Michael Ashmore, who waved a confederate flag outside the White House (where our first Black President lives) earlier this month, has recently written an open letter defending his method of protesting President Obama. Not surprisingly, the letter is as racist as Mr. Ashmore’s protest. While he has a constitutional right to write this letter, I think it needs to be deconstructed, and that is precisely what I am going to do.
The first problematic thing Mr. Ashmore says is, “my town consist of many different races (Black,white,Hispanic ,Asian) I am also friends with some of them.” Did he seriously just pull the ‘I have black friends’ card? Yes, yes he did. So, because you are gracious enough to befriend a few non-white people, it suddenly becomes not racist to wave a confederate flag outside of the home of the U.S. [Black] President?
Ashmore goes on to talk about how he grew up poor, lost his father to cancer, did not know his mother or siblings until recently, and works seven days per week. Excuse me, but how exactly does having a difficult life justify being an ignorant, racist, creep? Many people have been through hardships; however, decent people often choose to use their past hardships to help them empathize with other people who have also been through hardships… like slaves. Speaking of slaves, I am sure Black slaves in the U.S. suffered many more hardships than Mr. Confederate Flag Waver ever has.
Michael Ashmore references his military service in the “marine core” (by the way, it is spelled, ‘corps’) as proof of how much he loves his country. Well, Michael, sweetie, if you love your country so much, why are you in front of your president’s home waving another nation’s flag, a nation who fought against the United States in a very bloody war? (The Confederate States of America acted as its own nation once it seceded from the Union.) Granted, the flag Michael is waving is technically The Second Confederate Navy Jack, 1863–1865, but close enough.
Now for the good part: Ashmore claims, “for most people the flag represents hate and racism. But not for all… For me the flag doesn’t represent hate, racism, or diversity.” Oh boy, where do I even begin. Well, I do agree any flag associated with the Confederacy does not represent diversity. In fact, I am pretty certain the only people who staunchly supported the confederate cause were white southern men. No offense to white southern men, but you guys are not a very diverse bunch. As for the “most people” who believe the flag represents “hate and racism,” they are the people who learned about history – the history of the United States’s Civil War in which the South was trying desperately to keep slavery alive because their entire economy was built on slave labor.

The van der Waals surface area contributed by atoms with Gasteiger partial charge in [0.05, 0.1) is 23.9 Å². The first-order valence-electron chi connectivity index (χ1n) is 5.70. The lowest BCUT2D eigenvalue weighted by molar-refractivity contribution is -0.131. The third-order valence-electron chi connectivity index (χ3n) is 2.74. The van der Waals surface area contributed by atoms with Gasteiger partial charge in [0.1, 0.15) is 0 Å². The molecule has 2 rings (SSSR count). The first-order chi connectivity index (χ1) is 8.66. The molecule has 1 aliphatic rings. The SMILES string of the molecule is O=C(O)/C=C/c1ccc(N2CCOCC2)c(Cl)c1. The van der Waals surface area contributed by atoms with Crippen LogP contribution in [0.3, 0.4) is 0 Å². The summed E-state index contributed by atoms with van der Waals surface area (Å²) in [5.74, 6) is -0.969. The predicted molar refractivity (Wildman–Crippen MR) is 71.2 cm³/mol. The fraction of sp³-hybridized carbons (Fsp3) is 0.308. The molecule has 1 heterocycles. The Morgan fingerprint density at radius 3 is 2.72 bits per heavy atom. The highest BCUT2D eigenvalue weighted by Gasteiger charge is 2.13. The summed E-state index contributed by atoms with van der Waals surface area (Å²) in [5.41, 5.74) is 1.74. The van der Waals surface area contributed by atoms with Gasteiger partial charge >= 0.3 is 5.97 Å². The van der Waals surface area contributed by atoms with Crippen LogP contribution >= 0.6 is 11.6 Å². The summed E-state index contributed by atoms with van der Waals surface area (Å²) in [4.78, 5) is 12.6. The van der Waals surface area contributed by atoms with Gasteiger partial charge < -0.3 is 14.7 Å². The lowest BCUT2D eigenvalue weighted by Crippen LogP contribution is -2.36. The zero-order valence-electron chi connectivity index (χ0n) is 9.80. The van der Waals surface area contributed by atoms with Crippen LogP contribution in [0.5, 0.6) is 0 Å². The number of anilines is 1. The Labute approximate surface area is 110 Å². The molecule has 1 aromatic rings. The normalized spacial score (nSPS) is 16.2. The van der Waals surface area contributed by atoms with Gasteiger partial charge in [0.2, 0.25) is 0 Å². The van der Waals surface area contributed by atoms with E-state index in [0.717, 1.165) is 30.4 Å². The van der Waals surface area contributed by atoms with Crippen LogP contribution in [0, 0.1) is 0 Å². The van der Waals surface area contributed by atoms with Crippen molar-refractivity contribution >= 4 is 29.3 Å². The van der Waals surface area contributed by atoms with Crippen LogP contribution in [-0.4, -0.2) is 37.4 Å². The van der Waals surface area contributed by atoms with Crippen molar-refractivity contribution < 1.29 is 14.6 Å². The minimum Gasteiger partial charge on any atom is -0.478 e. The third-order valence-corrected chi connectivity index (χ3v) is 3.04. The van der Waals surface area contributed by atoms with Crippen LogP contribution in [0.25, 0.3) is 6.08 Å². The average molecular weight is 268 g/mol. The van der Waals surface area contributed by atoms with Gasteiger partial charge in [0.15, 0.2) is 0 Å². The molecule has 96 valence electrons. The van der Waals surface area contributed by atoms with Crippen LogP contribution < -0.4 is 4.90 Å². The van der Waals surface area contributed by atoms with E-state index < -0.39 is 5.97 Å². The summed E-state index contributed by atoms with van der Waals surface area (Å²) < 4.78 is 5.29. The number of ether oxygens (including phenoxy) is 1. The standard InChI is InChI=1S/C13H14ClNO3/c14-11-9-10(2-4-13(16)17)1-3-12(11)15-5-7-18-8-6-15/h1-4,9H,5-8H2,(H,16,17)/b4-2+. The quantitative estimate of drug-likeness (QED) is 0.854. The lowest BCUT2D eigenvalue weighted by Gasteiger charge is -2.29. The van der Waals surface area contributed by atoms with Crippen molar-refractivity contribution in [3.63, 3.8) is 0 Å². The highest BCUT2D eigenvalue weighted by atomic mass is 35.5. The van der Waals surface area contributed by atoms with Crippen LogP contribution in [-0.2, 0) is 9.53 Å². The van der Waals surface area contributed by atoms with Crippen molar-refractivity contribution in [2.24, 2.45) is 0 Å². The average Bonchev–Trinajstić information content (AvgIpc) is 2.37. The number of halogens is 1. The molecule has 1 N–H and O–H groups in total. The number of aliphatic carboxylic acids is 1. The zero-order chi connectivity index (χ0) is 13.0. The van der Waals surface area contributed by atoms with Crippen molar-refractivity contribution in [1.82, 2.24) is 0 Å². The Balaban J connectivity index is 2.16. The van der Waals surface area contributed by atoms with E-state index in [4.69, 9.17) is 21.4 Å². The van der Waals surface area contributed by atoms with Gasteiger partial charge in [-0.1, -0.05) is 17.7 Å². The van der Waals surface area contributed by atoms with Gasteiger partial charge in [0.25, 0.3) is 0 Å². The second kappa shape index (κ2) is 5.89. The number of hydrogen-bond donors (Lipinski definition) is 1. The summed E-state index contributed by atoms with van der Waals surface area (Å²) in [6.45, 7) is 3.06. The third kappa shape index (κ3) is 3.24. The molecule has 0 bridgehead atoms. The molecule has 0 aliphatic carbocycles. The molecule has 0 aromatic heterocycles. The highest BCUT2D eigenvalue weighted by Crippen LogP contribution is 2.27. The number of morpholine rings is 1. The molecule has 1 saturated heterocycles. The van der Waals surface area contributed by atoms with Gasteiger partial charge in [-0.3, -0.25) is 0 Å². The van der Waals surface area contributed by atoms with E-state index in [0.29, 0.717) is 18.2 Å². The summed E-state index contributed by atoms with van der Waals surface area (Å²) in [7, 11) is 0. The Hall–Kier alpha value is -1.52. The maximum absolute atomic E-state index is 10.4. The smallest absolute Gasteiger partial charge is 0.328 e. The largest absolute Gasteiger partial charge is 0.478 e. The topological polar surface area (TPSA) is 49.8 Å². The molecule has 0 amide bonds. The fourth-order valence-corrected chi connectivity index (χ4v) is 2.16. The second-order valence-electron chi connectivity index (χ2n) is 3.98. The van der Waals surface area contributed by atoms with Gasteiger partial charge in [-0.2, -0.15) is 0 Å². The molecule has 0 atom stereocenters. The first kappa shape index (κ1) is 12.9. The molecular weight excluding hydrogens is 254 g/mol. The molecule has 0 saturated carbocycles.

Mr. Ashmore continues to explain what the confederate flag means to him personally, “it represents we’re I come from, It represents the love I have for my country, family, and friends.” Let us work backwards through this statement, shall we? Ashmore is claiming the confederate flag signifies the love he has for his family and friends. I wonder if that includes those non-white friends he previously mentioned? I am sure all of his Black friends really feel the love when he waves a symbol of slavery in front of them. He also says the flag stands for the love he has for the United States; too bad it is not the official flag of the United States of America. Now for the tired old argument of, ‘the confederate flag is not racist, it is just part of our heritage.’ That is true, the confederate flag does stand for a particular people’s history… their history of enslaving people! Is Michael Ashmore proud of this depraved and tragic history? I thought he had some Black friends whom he loved.
Regardless, Assmore – oops, I mean Ashmore – just wants to proudly display his heritage of the place from which he comes (a place built by Black slaves), his love for his country (which is apparently The Confederate States of America), his love for Black people, and get a little respect in the process. Is that really too much to ask?
“Flags of the Confederate States of America: naval jacks and ensigns.” Wikipedia. Oct. 16 2013. Web. http://en.wikipedia.org/wiki/Flags_of_the_Confederate_States_of_America
Jines, C. “Exclusive: Open Letter From Michael Ashmore.” Republic Affair. Oct. 15 2013. Web. http://republicaffair.com/2013/10/open-letter-from-michael-ashmore/